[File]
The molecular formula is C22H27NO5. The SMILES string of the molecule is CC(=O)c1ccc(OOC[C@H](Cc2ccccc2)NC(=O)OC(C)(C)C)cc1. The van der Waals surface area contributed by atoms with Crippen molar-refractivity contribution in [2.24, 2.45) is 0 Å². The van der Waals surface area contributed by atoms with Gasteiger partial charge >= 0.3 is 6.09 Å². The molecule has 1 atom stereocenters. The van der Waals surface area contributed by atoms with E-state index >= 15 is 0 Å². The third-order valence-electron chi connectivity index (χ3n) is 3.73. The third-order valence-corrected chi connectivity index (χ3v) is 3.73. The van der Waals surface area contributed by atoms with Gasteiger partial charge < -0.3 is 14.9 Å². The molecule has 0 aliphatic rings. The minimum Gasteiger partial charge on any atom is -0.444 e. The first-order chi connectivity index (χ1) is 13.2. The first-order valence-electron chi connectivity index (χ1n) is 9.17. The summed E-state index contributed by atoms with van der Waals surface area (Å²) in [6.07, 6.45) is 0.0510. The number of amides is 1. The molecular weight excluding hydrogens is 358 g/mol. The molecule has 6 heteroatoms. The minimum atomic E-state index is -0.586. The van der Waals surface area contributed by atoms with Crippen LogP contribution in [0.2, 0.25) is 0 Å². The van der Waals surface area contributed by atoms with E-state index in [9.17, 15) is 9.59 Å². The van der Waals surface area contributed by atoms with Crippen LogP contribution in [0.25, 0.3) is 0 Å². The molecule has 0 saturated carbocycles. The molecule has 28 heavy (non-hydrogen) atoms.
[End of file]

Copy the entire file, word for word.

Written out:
The molecular formula is C22H27NO5. The SMILES string of the molecule is CC(=O)c1ccc(OOC[C@H](Cc2ccccc2)NC(=O)OC(C)(C)C)cc1. The van der Waals surface area contributed by atoms with Crippen molar-refractivity contribution in [2.24, 2.45) is 0 Å². The van der Waals surface area contributed by atoms with Gasteiger partial charge >= 0.3 is 6.09 Å². The molecule has 1 atom stereocenters. The van der Waals surface area contributed by atoms with E-state index >= 15 is 0 Å². The third-order valence-electron chi connectivity index (χ3n) is 3.73. The third-order valence-corrected chi connectivity index (χ3v) is 3.73. The van der Waals surface area contributed by atoms with Gasteiger partial charge < -0.3 is 14.9 Å². The molecule has 0 aliphatic rings. The minimum Gasteiger partial charge on any atom is -0.444 e. The first-order chi connectivity index (χ1) is 13.2. The first-order valence-electron chi connectivity index (χ1n) is 9.17. The summed E-state index contributed by atoms with van der Waals surface area (Å²) in [6.07, 6.45) is 0.0510. The number of amides is 1. The molecular weight excluding hydrogens is 358 g/mol. The molecule has 6 heteroatoms. The minimum atomic E-state index is -0.586. The van der Waals surface area contributed by atoms with Crippen LogP contribution in [0.2, 0.25) is 0 Å². The van der Waals surface area contributed by atoms with E-state index in [9.17, 15) is 9.59 Å². The van der Waals surface area contributed by atoms with Crippen LogP contribution in [0.25, 0.3) is 0 Å². The molecule has 0 saturated carbocycles. The molecule has 28 heavy (non-hydrogen) atoms.